This question arises in every one's mind while preparing for a Verification Interview. A lot of times in addition to understanding the technical concepts, you also needs to focus your preparation aligning with expectations from the interviewer and practice some of the commonly asked questions. This helps you to gain confidence and answer any related questions during that crucial interview time and increase your chances for success.

Based on my more than a decade of interview experience, I wanted to share some details on how I go about interviewing:

I always start testing the candidate's thinking ability on a given design to be verified. I usually give him a simple design and specification (eg: a full adder or a simple ALU or a simple cache or a Multi master bus or a SRAM controller or anything of that sort). This helps me to ask several follow on questions and evaluate how well the candidate knows about verification and how well he thinks through, given a problem. The more the candidate answers, I go in more depth and ask more questions on his approach, the verification methodology, stimulus generation styles, assertions, checkers etc etc. This process tells me how far a candidate can think through.

Clearly current ASIC designs are trending more to System on Chip (SOC) designs and with increasing complexity in developing test benches and simulation models, software programming concepts and skills are a must for any Verification engineer.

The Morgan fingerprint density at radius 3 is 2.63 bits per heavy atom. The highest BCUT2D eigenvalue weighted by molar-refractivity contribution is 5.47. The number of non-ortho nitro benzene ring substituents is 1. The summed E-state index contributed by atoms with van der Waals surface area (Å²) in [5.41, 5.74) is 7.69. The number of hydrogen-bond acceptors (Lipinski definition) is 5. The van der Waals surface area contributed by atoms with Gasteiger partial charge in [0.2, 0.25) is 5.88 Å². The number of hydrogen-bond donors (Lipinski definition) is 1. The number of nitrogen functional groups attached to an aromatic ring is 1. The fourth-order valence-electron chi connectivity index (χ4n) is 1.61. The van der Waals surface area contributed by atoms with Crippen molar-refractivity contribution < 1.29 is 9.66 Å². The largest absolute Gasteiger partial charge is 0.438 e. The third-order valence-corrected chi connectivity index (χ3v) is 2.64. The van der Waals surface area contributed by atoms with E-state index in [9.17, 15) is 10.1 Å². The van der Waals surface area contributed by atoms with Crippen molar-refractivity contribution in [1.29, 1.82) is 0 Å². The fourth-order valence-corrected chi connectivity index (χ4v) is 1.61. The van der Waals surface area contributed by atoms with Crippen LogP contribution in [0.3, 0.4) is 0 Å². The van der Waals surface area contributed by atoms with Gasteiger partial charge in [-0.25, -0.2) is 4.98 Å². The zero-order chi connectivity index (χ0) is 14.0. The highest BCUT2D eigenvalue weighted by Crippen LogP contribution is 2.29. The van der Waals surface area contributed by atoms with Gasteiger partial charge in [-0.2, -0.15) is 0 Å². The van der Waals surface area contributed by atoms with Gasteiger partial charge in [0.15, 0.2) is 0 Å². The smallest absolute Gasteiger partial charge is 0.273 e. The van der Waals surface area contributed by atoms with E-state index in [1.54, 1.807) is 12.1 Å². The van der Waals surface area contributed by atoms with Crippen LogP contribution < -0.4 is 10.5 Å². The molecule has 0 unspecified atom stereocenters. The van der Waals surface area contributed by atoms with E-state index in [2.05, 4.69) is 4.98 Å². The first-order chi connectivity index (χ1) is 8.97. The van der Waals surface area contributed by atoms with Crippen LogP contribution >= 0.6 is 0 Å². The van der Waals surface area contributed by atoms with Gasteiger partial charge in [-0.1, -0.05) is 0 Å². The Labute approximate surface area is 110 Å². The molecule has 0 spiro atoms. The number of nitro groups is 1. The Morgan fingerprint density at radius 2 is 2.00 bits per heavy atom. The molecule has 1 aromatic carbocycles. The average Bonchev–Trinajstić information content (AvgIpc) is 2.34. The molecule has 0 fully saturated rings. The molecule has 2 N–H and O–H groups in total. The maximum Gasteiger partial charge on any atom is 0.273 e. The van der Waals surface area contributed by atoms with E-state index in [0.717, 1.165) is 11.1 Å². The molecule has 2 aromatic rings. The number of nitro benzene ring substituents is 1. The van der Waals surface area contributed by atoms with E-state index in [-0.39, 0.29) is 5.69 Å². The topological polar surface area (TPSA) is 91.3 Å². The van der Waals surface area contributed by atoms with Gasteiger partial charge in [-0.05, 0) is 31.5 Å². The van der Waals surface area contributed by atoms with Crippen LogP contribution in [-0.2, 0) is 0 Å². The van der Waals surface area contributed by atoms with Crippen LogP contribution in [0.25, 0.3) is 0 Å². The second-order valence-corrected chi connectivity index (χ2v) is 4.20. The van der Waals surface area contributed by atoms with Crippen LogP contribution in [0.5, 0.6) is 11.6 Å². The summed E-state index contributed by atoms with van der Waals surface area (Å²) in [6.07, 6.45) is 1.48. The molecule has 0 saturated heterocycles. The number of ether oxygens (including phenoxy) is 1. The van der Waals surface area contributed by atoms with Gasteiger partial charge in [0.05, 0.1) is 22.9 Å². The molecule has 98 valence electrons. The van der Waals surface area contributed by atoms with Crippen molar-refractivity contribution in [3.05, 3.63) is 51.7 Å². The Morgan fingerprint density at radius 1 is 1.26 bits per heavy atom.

So I follow with asking at least a few questions to evaluate the programming skills of candidate (say a given problem/algorithm that needs some code to be written in languages like C/C++/SystemVerilog or any language candidate is comfortable with) as well as basic programming concepts. It doesn't matter which language but the candidate should know the fundamentals of programming concepts very clear.

Based on how experienced the candidate is, I then follow with questions on digital logic design (related to logic gates/state machines/sequential circuits etc), verification methodologies like OVM/UVM, object oriented programming concepts etc.

And lastly I also ask questions related to his past work experience as per resume which helps to judge how well he has performed in past. This is important as the past performance is a clear indication of how he will perform in the future. I have seen a lot of candidates with fake/weak experience falling out in a few levels of Why and How questions related to the project experience.

If you are interested to hear from more Verification leaders in industry with several decades of experience and learn more tips, then my recent book on "Cracking Digital VLSI Verification Interviews: Interview Success" has a dedicated section that interviews some of the best leaders I have worked with.

Read them and then focus your preparation by practicing some of the commonly asked questions. You can find a lot of them in the same book. Not that only these questions get asked in an interview but this will help your preparation. Robin (my co-author) and myself also tried to put some extra focus on the latest and greatest Verification methodologies like UVM and System Verilog following the latest trend. Just these sections alone has more than 200+ questions. Check this book teaser here.

As authors of the book, myself and Robin honestly wish that you succeed in your interviews and have a great career !



The book is available on Amazon in following URL


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